Left Bloc (BE). The Left Bloc is the more socially libertarian, and bohemian of Portugal’s two far-left structures. A merger party, the predecessors were small communist parties. It originally bought together Maoists, Trotskyists, anarchists and other far-left types who rejected the post-Stalinist Portuguese Communist Party.
The party has come to have a much more ‘New Left’ zeal however and is Portugal’s biggest supporter of feminist, gay rights and anti-racist legislation. While still holding far-left views on the economy it has become predominantly associated with these issues and has been responsible for the introduction of Portugal’s first law on domestic violence, for instance. The party was also heavily involved in the project to introduce same-sex marriage into Portugal.
The party’s base is amongst students, academics and other liberal-left groups.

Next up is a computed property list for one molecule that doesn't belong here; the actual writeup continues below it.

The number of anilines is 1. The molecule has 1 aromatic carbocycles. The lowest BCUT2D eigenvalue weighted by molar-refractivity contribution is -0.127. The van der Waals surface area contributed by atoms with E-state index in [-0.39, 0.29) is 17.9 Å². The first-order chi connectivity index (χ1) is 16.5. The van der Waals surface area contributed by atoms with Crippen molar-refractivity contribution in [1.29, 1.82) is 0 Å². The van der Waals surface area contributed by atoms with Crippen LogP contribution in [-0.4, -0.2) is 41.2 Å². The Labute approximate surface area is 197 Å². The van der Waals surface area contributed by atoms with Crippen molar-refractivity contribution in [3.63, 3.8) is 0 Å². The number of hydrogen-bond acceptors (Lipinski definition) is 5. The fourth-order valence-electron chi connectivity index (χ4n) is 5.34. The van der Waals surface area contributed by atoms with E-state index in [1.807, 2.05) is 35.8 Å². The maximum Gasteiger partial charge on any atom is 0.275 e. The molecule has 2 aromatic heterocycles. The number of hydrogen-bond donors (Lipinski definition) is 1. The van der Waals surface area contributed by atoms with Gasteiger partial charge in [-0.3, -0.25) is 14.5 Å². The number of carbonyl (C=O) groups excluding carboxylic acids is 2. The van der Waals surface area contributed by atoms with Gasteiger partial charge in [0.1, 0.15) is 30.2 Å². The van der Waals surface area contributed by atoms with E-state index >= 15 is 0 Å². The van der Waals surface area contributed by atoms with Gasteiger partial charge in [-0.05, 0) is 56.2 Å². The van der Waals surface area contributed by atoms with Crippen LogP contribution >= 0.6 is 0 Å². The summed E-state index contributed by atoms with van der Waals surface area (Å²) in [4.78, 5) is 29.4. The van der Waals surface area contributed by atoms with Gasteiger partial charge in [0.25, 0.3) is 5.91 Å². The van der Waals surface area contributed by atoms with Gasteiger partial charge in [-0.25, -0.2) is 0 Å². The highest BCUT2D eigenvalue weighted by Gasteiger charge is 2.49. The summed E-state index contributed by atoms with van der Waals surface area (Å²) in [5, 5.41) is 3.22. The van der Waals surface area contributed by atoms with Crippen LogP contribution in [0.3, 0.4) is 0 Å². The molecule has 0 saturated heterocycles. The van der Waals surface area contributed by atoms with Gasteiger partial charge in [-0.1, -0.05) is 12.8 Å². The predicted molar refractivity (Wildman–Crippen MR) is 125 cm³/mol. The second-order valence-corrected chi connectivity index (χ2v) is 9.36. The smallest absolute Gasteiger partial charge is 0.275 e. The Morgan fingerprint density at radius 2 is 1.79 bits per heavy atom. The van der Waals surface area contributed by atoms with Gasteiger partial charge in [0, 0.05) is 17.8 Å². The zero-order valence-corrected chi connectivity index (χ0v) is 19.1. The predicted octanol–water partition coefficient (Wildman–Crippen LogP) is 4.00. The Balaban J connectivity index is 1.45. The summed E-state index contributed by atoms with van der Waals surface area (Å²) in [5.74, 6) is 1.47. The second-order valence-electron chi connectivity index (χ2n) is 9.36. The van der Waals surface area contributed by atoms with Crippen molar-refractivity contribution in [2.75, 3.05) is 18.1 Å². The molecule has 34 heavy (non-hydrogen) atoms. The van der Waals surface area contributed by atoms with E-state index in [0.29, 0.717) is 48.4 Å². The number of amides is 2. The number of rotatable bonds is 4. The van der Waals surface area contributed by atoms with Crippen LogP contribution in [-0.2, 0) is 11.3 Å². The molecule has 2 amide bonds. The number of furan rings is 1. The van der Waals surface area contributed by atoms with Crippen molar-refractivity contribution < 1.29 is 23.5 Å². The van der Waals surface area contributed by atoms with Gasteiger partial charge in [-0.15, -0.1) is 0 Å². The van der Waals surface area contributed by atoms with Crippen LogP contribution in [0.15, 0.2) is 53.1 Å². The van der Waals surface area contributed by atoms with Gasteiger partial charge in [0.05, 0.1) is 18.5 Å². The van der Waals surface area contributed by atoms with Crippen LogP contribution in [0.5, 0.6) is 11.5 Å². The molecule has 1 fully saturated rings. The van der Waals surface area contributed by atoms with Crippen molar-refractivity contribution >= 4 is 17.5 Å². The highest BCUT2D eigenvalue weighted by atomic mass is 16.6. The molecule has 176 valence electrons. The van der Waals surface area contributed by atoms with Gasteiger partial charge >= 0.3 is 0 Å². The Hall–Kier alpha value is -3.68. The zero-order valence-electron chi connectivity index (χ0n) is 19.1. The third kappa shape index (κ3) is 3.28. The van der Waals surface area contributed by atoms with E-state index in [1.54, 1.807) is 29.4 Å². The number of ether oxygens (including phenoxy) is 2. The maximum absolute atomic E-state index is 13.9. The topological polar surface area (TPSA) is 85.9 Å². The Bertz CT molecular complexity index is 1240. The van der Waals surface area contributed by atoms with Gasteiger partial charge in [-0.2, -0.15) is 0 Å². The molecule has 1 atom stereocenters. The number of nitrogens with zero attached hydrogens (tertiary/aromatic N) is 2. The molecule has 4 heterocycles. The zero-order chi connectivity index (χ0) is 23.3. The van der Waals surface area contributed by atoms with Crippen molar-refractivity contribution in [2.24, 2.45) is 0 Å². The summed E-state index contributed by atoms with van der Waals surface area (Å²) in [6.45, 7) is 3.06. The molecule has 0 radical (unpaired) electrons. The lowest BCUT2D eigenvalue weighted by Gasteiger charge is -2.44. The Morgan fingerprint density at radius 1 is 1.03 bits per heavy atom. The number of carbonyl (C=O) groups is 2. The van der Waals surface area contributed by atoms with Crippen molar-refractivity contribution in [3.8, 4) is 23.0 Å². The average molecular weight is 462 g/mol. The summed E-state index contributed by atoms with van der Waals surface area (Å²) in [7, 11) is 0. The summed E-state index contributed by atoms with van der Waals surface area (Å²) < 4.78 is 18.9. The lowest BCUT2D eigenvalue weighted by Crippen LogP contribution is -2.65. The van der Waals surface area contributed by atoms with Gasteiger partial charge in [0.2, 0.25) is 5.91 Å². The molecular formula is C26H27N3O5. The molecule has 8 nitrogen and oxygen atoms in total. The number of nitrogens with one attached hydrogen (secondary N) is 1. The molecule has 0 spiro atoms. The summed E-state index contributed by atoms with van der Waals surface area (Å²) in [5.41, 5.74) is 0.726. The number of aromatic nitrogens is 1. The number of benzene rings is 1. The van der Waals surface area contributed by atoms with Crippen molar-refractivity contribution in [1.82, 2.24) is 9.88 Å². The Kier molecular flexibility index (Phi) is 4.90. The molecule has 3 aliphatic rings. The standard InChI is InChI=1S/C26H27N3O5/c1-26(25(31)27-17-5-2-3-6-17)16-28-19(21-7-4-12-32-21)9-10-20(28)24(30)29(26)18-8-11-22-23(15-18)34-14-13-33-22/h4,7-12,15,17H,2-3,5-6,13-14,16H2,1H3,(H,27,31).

The Left Bloc usually wins only around 5% of the vote and is the smaller of the far-left groups but it experienced a wave of popularity in around 2009 and at the 2009 European election it succeeded in surpassing the Democratic Unitarian Coalition for the first time. Surprisingly, the BE has been unable to significantly advance from the 2008-9 financial crisis. Its leadership has become quite unpopular and the BE, unlike Syriza in Greece, is seen as offering nothing but opposition for opposition’s sake. The party is almost certain to lose at least one MEP this year.
Like most far-left parties, the BE is broadly Eurosceptic, believing the EU to be too in hock to markets.
BE is a member of the European United Left. The party maintains 94.8% loyalty to its group, the second highest after the German party, Die Linke, which currently dominates the group.
One of BE’s MEPs split from it in 2011, and joined the European Green Party. He formed the more moderate Green party, Livre,as a result. Livre has negligible support.